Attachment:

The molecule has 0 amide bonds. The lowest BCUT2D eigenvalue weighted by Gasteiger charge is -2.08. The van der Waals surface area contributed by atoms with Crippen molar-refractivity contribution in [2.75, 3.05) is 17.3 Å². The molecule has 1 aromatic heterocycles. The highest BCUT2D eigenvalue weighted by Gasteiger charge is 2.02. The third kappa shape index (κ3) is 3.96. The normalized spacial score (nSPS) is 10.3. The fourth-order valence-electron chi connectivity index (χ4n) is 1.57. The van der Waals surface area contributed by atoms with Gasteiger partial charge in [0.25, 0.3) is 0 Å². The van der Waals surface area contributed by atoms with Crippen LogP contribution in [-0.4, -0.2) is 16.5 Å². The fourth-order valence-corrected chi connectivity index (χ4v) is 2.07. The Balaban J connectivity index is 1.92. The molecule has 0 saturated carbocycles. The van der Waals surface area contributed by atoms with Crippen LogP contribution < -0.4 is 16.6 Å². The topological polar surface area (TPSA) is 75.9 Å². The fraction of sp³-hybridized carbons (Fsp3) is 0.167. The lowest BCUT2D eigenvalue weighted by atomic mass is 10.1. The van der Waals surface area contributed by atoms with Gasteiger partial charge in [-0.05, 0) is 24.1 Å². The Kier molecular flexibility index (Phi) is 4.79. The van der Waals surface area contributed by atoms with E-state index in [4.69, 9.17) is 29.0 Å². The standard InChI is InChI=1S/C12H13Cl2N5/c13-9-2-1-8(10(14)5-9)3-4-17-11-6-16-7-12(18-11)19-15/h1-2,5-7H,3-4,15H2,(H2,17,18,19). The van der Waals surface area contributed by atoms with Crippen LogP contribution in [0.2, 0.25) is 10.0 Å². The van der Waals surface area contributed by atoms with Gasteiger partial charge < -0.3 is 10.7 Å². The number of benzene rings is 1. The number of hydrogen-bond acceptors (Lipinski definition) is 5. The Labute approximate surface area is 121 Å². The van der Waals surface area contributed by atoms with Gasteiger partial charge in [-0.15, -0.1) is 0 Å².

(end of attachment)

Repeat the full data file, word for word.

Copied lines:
The molecule has 0 amide bonds. The lowest BCUT2D eigenvalue weighted by Gasteiger charge is -2.08. The van der Waals surface area contributed by atoms with Crippen molar-refractivity contribution in [2.75, 3.05) is 17.3 Å². The molecule has 1 aromatic heterocycles. The highest BCUT2D eigenvalue weighted by Gasteiger charge is 2.02. The third kappa shape index (κ3) is 3.96. The normalized spacial score (nSPS) is 10.3. The fourth-order valence-electron chi connectivity index (χ4n) is 1.57. The van der Waals surface area contributed by atoms with Gasteiger partial charge in [0.25, 0.3) is 0 Å². The van der Waals surface area contributed by atoms with Crippen LogP contribution in [-0.4, -0.2) is 16.5 Å². The fourth-order valence-corrected chi connectivity index (χ4v) is 2.07. The Balaban J connectivity index is 1.92. The molecule has 0 saturated carbocycles. The van der Waals surface area contributed by atoms with Crippen LogP contribution < -0.4 is 16.6 Å². The topological polar surface area (TPSA) is 75.9 Å². The fraction of sp³-hybridized carbons (Fsp3) is 0.167. The lowest BCUT2D eigenvalue weighted by atomic mass is 10.1. The van der Waals surface area contributed by atoms with Gasteiger partial charge in [-0.05, 0) is 24.1 Å². The Kier molecular flexibility index (Phi) is 4.79. The van der Waals surface area contributed by atoms with E-state index in [4.69, 9.17) is 29.0 Å². The standard InChI is InChI=1S/C12H13Cl2N5/c13-9-2-1-8(10(14)5-9)3-4-17-11-6-16-7-12(18-11)19-15/h1-2,5-7H,3-4,15H2,(H2,17,18,19). The van der Waals surface area contributed by atoms with Crippen LogP contribution in [0.2, 0.25) is 10.0 Å². The van der Waals surface area contributed by atoms with Gasteiger partial charge < -0.3 is 10.7 Å². The number of benzene rings is 1. The number of hydrogen-bond acceptors (Lipinski definition) is 5. The Labute approximate surface area is 121 Å². The van der Waals surface area contributed by atoms with Gasteiger partial charge in [-0.15, -0.1) is 0 Å².